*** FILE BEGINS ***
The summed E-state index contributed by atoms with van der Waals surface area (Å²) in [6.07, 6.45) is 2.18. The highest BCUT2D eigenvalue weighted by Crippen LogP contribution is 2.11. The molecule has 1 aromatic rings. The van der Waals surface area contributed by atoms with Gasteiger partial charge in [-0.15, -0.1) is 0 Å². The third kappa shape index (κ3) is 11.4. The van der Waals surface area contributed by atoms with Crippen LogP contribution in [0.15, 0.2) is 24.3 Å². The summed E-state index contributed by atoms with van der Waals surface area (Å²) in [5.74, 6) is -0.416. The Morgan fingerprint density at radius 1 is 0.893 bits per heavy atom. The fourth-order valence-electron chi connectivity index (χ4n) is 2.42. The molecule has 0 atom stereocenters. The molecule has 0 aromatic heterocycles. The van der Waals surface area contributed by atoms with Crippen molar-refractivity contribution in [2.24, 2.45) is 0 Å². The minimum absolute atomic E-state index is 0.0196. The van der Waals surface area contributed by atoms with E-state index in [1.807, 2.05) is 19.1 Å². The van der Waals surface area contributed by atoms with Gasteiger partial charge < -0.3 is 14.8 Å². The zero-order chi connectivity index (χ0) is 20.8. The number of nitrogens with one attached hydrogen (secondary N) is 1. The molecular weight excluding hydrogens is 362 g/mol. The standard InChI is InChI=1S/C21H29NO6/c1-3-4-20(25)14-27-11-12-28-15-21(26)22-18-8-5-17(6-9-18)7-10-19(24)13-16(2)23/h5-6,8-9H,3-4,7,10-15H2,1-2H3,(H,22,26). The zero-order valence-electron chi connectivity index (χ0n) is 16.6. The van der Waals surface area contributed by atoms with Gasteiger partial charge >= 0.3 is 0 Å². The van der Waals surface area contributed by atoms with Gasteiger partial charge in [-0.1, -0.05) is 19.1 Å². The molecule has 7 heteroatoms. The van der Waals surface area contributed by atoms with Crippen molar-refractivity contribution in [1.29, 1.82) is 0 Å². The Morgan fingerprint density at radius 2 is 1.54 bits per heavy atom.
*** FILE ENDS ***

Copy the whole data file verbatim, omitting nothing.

The summed E-state index contributed by atoms with van der Waals surface area (Å²) in [6.07, 6.45) is 2.18. The highest BCUT2D eigenvalue weighted by Crippen LogP contribution is 2.11. The molecule has 1 aromatic rings. The van der Waals surface area contributed by atoms with Gasteiger partial charge in [-0.15, -0.1) is 0 Å². The third kappa shape index (κ3) is 11.4. The van der Waals surface area contributed by atoms with Crippen LogP contribution in [0.15, 0.2) is 24.3 Å². The summed E-state index contributed by atoms with van der Waals surface area (Å²) in [5.74, 6) is -0.416. The Morgan fingerprint density at radius 1 is 0.893 bits per heavy atom. The fourth-order valence-electron chi connectivity index (χ4n) is 2.42. The molecule has 0 atom stereocenters. The molecule has 0 aromatic heterocycles. The van der Waals surface area contributed by atoms with Crippen molar-refractivity contribution in [2.24, 2.45) is 0 Å². The minimum absolute atomic E-state index is 0.0196. The van der Waals surface area contributed by atoms with E-state index in [1.807, 2.05) is 19.1 Å². The van der Waals surface area contributed by atoms with Gasteiger partial charge < -0.3 is 14.8 Å². The zero-order chi connectivity index (χ0) is 20.8. The number of nitrogens with one attached hydrogen (secondary N) is 1. The molecular weight excluding hydrogens is 362 g/mol. The standard InChI is InChI=1S/C21H29NO6/c1-3-4-20(25)14-27-11-12-28-15-21(26)22-18-8-5-17(6-9-18)7-10-19(24)13-16(2)23/h5-6,8-9H,3-4,7,10-15H2,1-2H3,(H,22,26). The zero-order valence-electron chi connectivity index (χ0n) is 16.6. The van der Waals surface area contributed by atoms with Gasteiger partial charge >= 0.3 is 0 Å². The van der Waals surface area contributed by atoms with Gasteiger partial charge in [-0.1, -0.05) is 19.1 Å². The molecule has 7 heteroatoms. The van der Waals surface area contributed by atoms with Crippen molar-refractivity contribution in [1.29, 1.82) is 0 Å². The Morgan fingerprint density at radius 2 is 1.54 bits per heavy atom.